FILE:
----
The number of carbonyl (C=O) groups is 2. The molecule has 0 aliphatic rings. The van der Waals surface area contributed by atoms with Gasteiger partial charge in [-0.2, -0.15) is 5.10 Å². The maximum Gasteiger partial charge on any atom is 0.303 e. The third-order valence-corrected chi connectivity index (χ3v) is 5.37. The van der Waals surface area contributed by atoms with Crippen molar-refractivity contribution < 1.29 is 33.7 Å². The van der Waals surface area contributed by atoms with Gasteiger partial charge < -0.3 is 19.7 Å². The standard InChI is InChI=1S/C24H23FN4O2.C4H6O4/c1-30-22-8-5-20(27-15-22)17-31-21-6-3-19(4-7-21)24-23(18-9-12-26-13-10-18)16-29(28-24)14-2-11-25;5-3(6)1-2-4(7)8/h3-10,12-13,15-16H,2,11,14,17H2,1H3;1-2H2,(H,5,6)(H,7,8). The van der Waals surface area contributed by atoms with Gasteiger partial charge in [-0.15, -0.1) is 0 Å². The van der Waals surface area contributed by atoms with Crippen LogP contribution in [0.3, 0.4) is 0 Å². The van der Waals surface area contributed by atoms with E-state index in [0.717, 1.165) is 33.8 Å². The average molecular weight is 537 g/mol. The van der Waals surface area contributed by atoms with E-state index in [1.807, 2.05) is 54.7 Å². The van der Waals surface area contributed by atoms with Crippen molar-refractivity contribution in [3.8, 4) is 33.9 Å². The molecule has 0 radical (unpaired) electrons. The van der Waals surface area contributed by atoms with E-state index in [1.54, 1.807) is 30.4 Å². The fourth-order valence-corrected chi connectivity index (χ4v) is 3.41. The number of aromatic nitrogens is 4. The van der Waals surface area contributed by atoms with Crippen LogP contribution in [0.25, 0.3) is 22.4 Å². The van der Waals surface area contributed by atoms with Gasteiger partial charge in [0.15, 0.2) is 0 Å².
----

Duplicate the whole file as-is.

The number of carbonyl (C=O) groups is 2. The molecule has 0 aliphatic rings. The van der Waals surface area contributed by atoms with Gasteiger partial charge in [-0.2, -0.15) is 5.10 Å². The maximum Gasteiger partial charge on any atom is 0.303 e. The third-order valence-corrected chi connectivity index (χ3v) is 5.37. The van der Waals surface area contributed by atoms with Crippen molar-refractivity contribution < 1.29 is 33.7 Å². The van der Waals surface area contributed by atoms with Gasteiger partial charge < -0.3 is 19.7 Å². The standard InChI is InChI=1S/C24H23FN4O2.C4H6O4/c1-30-22-8-5-20(27-15-22)17-31-21-6-3-19(4-7-21)24-23(18-9-12-26-13-10-18)16-29(28-24)14-2-11-25;5-3(6)1-2-4(7)8/h3-10,12-13,15-16H,2,11,14,17H2,1H3;1-2H2,(H,5,6)(H,7,8). The van der Waals surface area contributed by atoms with Gasteiger partial charge in [-0.15, -0.1) is 0 Å². The van der Waals surface area contributed by atoms with Crippen LogP contribution in [0.3, 0.4) is 0 Å². The van der Waals surface area contributed by atoms with E-state index in [0.717, 1.165) is 33.8 Å². The average molecular weight is 537 g/mol. The van der Waals surface area contributed by atoms with E-state index in [1.807, 2.05) is 54.7 Å². The van der Waals surface area contributed by atoms with Crippen molar-refractivity contribution in [3.8, 4) is 33.9 Å². The molecule has 0 radical (unpaired) electrons. The van der Waals surface area contributed by atoms with E-state index in [1.54, 1.807) is 30.4 Å². The fourth-order valence-corrected chi connectivity index (χ4v) is 3.41. The number of aromatic nitrogens is 4. The van der Waals surface area contributed by atoms with Crippen LogP contribution in [0.25, 0.3) is 22.4 Å². The van der Waals surface area contributed by atoms with Gasteiger partial charge in [0.15, 0.2) is 0 Å².